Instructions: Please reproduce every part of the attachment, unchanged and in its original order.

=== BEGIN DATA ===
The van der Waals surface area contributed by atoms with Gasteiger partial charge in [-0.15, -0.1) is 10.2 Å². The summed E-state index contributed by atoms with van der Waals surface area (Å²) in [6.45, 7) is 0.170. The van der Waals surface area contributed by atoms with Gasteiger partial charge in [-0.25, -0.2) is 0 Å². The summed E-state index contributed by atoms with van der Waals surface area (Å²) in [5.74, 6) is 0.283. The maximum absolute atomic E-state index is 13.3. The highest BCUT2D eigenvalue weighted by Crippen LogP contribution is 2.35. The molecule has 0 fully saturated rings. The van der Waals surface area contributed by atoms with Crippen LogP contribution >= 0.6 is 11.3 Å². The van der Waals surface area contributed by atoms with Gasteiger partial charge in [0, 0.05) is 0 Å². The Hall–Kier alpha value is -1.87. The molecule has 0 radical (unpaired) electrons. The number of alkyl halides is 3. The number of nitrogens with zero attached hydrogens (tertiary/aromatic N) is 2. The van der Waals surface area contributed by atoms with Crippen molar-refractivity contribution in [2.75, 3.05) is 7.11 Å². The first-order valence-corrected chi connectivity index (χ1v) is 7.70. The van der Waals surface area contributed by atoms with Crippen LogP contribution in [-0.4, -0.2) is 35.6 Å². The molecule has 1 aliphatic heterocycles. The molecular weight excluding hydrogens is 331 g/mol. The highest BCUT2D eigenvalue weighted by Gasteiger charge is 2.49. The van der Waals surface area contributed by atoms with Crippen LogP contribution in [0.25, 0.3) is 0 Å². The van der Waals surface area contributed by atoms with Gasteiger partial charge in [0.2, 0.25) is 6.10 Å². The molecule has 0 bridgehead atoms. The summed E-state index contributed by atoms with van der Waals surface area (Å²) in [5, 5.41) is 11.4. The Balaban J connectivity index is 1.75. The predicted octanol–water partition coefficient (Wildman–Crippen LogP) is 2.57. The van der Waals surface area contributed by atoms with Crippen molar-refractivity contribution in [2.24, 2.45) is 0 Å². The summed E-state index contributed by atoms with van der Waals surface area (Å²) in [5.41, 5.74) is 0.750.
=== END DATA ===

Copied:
The van der Waals surface area contributed by atoms with Gasteiger partial charge in [-0.15, -0.1) is 10.2 Å². The summed E-state index contributed by atoms with van der Waals surface area (Å²) in [6.45, 7) is 0.170. The van der Waals surface area contributed by atoms with Gasteiger partial charge in [-0.25, -0.2) is 0 Å². The summed E-state index contributed by atoms with van der Waals surface area (Å²) in [5.74, 6) is 0.283. The maximum absolute atomic E-state index is 13.3. The highest BCUT2D eigenvalue weighted by Crippen LogP contribution is 2.35. The molecule has 0 fully saturated rings. The van der Waals surface area contributed by atoms with Crippen LogP contribution >= 0.6 is 11.3 Å². The van der Waals surface area contributed by atoms with Gasteiger partial charge in [0, 0.05) is 0 Å². The Hall–Kier alpha value is -1.87. The molecule has 0 radical (unpaired) electrons. The number of alkyl halides is 3. The number of nitrogens with zero attached hydrogens (tertiary/aromatic N) is 2. The van der Waals surface area contributed by atoms with Crippen molar-refractivity contribution in [2.75, 3.05) is 7.11 Å². The first-order valence-corrected chi connectivity index (χ1v) is 7.70. The van der Waals surface area contributed by atoms with Crippen LogP contribution in [-0.4, -0.2) is 35.6 Å². The molecule has 1 aliphatic heterocycles. The molecular weight excluding hydrogens is 331 g/mol. The highest BCUT2D eigenvalue weighted by Gasteiger charge is 2.49. The van der Waals surface area contributed by atoms with Crippen LogP contribution in [0.25, 0.3) is 0 Å². The van der Waals surface area contributed by atoms with Gasteiger partial charge in [0.2, 0.25) is 6.10 Å². The molecule has 0 bridgehead atoms. The summed E-state index contributed by atoms with van der Waals surface area (Å²) in [5, 5.41) is 11.4. The Balaban J connectivity index is 1.75. The predicted octanol–water partition coefficient (Wildman–Crippen LogP) is 2.57. The van der Waals surface area contributed by atoms with Crippen molar-refractivity contribution in [2.24, 2.45) is 0 Å². The summed E-state index contributed by atoms with van der Waals surface area (Å²) in [5.41, 5.74) is 0.750.